It was in a bathroom at the top of the Soutpansberg mountains that I met my Venda prince — and I knew at first glance that I wouldn’t be able to resist him. He was larger than life, his expression strong yet sensuous.
He had a deliciously rounded bottom and wore a simple, stylised loin cloth.
In his hands he held a soap dish. His head was slightly turned, and from out of his ears came a brass shower attachment.
My prince was a glorious clay sculpture — a cross between a statue and a shower — and just one of the delightful characters and creatures I met at the Venda Village at Lesheba Wilderness. The village is part self-catering mountain retreat, part sculpted African fantasy world. And along with my shower prince, I fell completely in love with just about everything else there, too.
In 1995 the owners of Lesheba Wilderness, John and Jill Rosmarin (their daughter Kathryn and her husband Peter Straughn manage the 2 500ha reserve), decided to restore the dilapidated ruin of an old settlement on their farm to an authentic African style village getaway.
A few years ago they commissioned Venda artist Noria Mabasa to add her artistic touch.
Touch is probably putting it a bit lightly. Mabasa lived here for two months, and with the help of two young locals, pulled down walls, re-levelled the floors, added walls and benches, and set about transforming the village into a tableau of mythological creatures that blend in magically with the structures and surroundings. Mabasa says she gets her inspiration from her ancestors who bring her messages through her dreams — and there’s an incredible sense of spirit and imagination here.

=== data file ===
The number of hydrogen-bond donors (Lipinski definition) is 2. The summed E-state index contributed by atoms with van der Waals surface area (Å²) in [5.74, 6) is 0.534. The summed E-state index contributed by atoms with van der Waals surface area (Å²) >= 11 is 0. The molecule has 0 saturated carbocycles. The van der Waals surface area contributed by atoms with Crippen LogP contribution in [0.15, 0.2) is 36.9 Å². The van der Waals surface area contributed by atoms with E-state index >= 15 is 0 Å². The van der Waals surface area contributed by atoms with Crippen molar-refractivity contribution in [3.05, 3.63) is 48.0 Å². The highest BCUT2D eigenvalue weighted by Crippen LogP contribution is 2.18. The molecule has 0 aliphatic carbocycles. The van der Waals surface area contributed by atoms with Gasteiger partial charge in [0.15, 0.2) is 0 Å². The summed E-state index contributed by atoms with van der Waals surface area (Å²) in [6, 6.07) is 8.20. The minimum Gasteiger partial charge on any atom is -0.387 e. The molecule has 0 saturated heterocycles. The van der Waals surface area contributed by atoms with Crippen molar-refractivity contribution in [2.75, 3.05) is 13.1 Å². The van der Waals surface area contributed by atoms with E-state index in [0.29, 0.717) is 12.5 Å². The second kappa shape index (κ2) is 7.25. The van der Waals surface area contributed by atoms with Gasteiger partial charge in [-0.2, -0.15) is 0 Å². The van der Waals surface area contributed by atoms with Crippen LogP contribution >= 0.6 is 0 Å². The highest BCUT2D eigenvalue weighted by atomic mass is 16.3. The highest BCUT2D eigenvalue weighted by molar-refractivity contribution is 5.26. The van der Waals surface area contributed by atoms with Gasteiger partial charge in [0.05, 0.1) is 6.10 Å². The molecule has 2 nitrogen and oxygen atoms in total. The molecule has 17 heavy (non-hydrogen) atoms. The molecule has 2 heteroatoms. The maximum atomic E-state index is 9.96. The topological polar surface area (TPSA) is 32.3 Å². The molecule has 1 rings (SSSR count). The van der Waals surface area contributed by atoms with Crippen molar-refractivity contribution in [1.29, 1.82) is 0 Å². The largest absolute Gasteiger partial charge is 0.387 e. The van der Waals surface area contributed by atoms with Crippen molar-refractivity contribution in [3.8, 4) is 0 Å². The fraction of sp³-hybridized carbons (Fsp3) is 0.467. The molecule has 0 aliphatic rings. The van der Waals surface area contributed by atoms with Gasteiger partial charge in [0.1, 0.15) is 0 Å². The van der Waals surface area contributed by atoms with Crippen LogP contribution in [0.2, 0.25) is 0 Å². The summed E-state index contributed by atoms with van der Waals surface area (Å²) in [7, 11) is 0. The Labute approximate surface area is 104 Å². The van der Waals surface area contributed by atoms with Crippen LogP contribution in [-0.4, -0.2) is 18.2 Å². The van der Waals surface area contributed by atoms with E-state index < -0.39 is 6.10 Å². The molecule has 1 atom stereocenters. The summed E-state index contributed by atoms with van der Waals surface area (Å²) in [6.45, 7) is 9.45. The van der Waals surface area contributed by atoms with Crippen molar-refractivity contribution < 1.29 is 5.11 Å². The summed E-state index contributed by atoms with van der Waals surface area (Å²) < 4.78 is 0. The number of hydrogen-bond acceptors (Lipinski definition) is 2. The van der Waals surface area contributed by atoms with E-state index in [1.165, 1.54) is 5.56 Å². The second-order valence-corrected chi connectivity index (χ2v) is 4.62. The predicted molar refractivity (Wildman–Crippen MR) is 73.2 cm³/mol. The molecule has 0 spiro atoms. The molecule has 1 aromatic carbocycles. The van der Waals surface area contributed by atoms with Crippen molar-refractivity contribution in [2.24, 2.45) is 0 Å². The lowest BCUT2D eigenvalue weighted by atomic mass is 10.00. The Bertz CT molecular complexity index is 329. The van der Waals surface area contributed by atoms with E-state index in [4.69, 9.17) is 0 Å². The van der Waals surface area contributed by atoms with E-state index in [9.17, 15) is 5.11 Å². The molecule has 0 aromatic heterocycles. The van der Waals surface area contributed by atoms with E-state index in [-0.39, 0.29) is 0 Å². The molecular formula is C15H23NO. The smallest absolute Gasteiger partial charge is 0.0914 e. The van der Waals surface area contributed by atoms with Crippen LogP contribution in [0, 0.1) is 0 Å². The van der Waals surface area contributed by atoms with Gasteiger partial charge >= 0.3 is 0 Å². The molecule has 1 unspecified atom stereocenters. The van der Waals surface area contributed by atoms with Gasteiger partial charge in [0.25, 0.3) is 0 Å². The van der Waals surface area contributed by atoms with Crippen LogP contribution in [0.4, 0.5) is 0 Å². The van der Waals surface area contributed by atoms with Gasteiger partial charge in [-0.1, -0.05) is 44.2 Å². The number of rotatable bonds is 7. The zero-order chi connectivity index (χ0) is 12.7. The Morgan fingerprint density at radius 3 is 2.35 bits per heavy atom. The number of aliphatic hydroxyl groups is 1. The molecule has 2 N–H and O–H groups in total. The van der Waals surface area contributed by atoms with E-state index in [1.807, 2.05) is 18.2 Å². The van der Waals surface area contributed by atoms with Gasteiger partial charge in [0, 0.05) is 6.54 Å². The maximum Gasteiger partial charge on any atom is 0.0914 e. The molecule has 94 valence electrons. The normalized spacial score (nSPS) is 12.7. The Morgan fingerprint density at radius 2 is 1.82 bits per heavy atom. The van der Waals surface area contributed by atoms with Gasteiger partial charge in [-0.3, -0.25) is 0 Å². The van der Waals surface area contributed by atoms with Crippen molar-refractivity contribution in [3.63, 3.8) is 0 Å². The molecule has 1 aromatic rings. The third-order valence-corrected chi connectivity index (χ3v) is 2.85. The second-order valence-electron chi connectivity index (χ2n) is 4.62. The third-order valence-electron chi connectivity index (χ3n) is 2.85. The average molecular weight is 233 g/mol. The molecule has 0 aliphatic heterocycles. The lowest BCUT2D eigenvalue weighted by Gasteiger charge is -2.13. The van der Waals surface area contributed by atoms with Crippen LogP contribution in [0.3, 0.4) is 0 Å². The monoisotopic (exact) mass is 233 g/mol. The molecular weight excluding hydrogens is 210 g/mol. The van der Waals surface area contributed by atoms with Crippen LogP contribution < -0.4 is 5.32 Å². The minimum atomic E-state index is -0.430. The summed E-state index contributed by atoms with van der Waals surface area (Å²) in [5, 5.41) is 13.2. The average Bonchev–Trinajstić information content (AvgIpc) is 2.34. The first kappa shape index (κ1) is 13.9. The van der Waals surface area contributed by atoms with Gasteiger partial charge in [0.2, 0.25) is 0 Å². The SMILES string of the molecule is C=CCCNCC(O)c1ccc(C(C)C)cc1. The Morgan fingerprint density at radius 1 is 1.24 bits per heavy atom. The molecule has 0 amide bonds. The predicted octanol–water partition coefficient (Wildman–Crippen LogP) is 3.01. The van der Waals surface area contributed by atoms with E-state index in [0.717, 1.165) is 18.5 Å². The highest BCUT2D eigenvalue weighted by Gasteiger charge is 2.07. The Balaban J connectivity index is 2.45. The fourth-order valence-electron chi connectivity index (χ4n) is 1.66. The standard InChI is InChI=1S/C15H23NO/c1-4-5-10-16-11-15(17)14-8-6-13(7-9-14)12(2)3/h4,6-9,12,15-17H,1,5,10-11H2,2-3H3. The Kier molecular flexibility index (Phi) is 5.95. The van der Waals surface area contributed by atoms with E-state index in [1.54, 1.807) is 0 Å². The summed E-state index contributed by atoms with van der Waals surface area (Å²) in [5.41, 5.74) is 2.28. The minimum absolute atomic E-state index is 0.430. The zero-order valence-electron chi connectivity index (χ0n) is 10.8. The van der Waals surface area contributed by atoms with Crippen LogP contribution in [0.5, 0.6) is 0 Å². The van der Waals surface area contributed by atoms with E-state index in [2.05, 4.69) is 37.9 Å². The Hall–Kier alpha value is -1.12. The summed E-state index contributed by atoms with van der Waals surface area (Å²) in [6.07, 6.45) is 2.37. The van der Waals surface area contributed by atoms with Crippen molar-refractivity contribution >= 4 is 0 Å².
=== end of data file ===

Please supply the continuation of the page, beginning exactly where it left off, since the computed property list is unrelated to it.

We walked into the Venda Village via a gateway guarded by two lions, to be greeted by a milieu of clay figures and creatures, benches and friezes, drums, pots and objects. As is the Village Way, we introduced ourselves to Sam, the village chief (named after an old man who did the thatching). Sam sat in the shade of a fig tree wearing a suit and tie and solemn expression as if to indicate that this was indeed a most important occasion for both himself and the village.
Behind him stretched mountain views that made me want to dive straight into them. But I got distracted by a large cow that was lying under the eaves of the rondavel. She had a benevolent air and a rubber snake on her head, which we later discovered was not a cheeky dash of kitsch but designed to scare away the baboons. “It seems to work,” said Kathryn cheerfully, “although sometimes we forget to tell our guests that they’re rubber.”
The village has different rondavels for different purposes. The main rondavel is for lounging and communing, as well as for cooking and eating the Great Village Feast. Ideal for long, lamplit evenings, tall tales, lively accounts of the ancestors, that sort of thing.
From the meeting-and-eating rondavel, stone paths lead to the village proper, which has an extra kitchen and another lounge rondavel, and then there are four different sleeping rondavels that have their own bathrooms and are decorated in a funky, contemporary African style.
Then, of course, there is the main bathroom rondavel, guarded by a statue of a mother and child. An open thatch building, the bathroom looks on to the same glorious mountain views and it was here that I had my moment with the Venda prince and his deliciously rounded bottom. Fortunately, my husband was in raptures over a nearby nubile princess who lay alongside a big stone bath and, fortunately for me, she was also made of clay.
As night fell, we sauntered slowly around, lighting candles and lamps and greeting the figures and creatures that met us along the way. From the plains below came the raucous shrieks of bushbabies and the occasional puff of an unsettled antelope. Sam, the chief, sat stoically under the fig tree, the lions continued to guard the gateway. The cow sat quietly with its rubber snake and we settled into an enchanted evening at Venda Village.